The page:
Sunday, January 27, 2008


George Habash, Palestinian Terrorism Tactician, Dies at 82 (NYT)
Habash, founder of the Popular Front for the Liberation of Palestine, a hard-line Marxist group that shocked the world with a campaign of airline hijackings and bombings in the late 1960s and early 1970s, died Saturday of a heart attack in Amman, Jordan. Although accounts varied, he was believed to be 82.

“He had a severe heart attack, and he died instantly,” Leila Khaled, a longtime Front associate and herself a high-profile airplane hijacker in 1969, told Al Jazeera by telephone from the Jordan Hospital, where Mr. Habash had been a patient. He also had cancer.

The Palestinian ambassador to Jordan, Atala al-Khairy, said Mr. Habash had been in the hospital for a week and that he died after a surgical procedure to implant a stent.

The Palestinian president, Mahmoud Abbas, ordered three days of mourning and flags lowered to half-staff in the Palestinian territories.

Mr. Habash was best known as the Palestinian leader who adapted modern terrorist tactics as a weapon in the conflict with Israel. From the bombing of a Jerusalem supermarket in 1969 to the simultaneous hijacking of three Western airliners to Amman, Jordan, in September 1970, the Front stayed in the news with high-profile attacks that other Palestinian groups never seemed able to match.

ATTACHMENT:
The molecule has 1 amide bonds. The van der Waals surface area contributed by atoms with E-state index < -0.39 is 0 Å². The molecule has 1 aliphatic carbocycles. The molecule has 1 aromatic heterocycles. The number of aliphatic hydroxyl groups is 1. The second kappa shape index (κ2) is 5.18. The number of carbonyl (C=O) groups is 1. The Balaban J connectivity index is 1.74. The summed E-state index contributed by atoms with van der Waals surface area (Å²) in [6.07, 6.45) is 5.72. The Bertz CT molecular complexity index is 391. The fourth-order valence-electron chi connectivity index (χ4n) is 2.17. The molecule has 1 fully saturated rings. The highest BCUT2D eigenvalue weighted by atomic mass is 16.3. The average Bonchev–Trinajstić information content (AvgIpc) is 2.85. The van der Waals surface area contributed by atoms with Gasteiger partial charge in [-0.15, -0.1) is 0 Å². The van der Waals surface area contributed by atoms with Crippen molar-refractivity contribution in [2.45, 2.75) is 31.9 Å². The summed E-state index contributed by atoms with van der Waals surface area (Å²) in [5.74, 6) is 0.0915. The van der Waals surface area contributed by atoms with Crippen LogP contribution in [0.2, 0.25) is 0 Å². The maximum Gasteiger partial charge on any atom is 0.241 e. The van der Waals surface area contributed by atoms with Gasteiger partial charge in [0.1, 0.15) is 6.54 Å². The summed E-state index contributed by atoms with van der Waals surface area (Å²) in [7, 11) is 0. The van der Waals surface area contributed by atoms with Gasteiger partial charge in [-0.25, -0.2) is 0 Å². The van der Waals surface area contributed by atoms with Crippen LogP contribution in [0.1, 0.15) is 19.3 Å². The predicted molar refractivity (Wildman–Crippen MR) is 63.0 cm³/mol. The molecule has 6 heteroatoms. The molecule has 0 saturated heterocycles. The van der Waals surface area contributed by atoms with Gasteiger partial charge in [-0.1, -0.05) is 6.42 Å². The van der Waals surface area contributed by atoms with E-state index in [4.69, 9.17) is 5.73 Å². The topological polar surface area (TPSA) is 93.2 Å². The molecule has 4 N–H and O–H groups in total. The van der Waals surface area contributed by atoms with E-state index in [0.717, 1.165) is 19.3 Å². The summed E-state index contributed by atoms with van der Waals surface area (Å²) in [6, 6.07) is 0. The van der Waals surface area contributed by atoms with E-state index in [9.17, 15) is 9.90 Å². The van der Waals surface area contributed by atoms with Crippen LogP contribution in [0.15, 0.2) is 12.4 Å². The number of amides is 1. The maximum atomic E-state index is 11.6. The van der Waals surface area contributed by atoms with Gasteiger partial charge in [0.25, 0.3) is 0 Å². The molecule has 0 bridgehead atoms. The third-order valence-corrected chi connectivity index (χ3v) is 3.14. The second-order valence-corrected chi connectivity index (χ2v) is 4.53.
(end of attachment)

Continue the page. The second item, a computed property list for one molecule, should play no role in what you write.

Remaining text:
“When we hijack a plane it has more effect than if we kill a hundred Israelis in battle,” he told the German magazine Der Stern in 1970. “For decades, world public opinion has been neither for nor against the Palestinians. It simply ignored us. At least the world is talking about us now.”

But his list of enemies did not stop at Israel. He was sharply critical of existing Arab governments, most of which he said should be overthrown; of a long series of attempts at peace negotiations; and of his longtime rival, Yasir Arafat. A stubborn opponent of the Oslo accords, Mr. Habash refused to set foot in the areas under the nominal control of the Palestinian Authority.

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